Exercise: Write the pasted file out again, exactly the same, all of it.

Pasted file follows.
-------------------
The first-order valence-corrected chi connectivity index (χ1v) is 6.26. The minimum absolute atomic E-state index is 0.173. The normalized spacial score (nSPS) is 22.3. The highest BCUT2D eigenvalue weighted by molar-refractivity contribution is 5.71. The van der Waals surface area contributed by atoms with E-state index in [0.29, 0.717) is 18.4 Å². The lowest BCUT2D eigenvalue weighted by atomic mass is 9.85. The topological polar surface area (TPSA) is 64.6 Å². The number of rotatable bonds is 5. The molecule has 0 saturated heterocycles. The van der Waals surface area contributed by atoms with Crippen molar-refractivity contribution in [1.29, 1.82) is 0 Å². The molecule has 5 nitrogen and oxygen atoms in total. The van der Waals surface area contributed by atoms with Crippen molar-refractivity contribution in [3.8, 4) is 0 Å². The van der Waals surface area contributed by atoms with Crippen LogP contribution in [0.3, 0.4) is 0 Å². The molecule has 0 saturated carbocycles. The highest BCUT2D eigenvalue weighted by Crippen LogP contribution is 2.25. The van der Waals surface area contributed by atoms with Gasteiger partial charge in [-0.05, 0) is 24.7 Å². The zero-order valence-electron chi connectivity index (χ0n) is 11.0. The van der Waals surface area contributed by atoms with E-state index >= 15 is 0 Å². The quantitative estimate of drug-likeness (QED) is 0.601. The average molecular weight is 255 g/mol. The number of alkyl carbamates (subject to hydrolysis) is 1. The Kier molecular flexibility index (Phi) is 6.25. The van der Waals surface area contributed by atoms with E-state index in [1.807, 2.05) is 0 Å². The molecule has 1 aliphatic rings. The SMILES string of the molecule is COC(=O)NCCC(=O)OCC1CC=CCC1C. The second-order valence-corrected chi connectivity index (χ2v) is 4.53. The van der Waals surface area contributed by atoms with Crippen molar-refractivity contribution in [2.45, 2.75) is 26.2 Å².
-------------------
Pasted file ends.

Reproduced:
The first-order valence-corrected chi connectivity index (χ1v) is 6.26. The minimum absolute atomic E-state index is 0.173. The normalized spacial score (nSPS) is 22.3. The highest BCUT2D eigenvalue weighted by molar-refractivity contribution is 5.71. The van der Waals surface area contributed by atoms with E-state index in [0.29, 0.717) is 18.4 Å². The lowest BCUT2D eigenvalue weighted by atomic mass is 9.85. The topological polar surface area (TPSA) is 64.6 Å². The number of rotatable bonds is 5. The molecule has 0 saturated heterocycles. The van der Waals surface area contributed by atoms with Crippen molar-refractivity contribution in [1.29, 1.82) is 0 Å². The molecule has 5 nitrogen and oxygen atoms in total. The van der Waals surface area contributed by atoms with Crippen molar-refractivity contribution in [3.8, 4) is 0 Å². The van der Waals surface area contributed by atoms with Crippen LogP contribution in [0.3, 0.4) is 0 Å². The molecule has 0 saturated carbocycles. The highest BCUT2D eigenvalue weighted by Crippen LogP contribution is 2.25. The van der Waals surface area contributed by atoms with Gasteiger partial charge in [-0.05, 0) is 24.7 Å². The zero-order valence-electron chi connectivity index (χ0n) is 11.0. The van der Waals surface area contributed by atoms with E-state index >= 15 is 0 Å². The quantitative estimate of drug-likeness (QED) is 0.601. The average molecular weight is 255 g/mol. The number of alkyl carbamates (subject to hydrolysis) is 1. The Kier molecular flexibility index (Phi) is 6.25. The van der Waals surface area contributed by atoms with E-state index in [1.807, 2.05) is 0 Å². The molecule has 1 aliphatic rings. The SMILES string of the molecule is COC(=O)NCCC(=O)OCC1CC=CCC1C. The second-order valence-corrected chi connectivity index (χ2v) is 4.53. The van der Waals surface area contributed by atoms with Crippen molar-refractivity contribution in [2.45, 2.75) is 26.2 Å².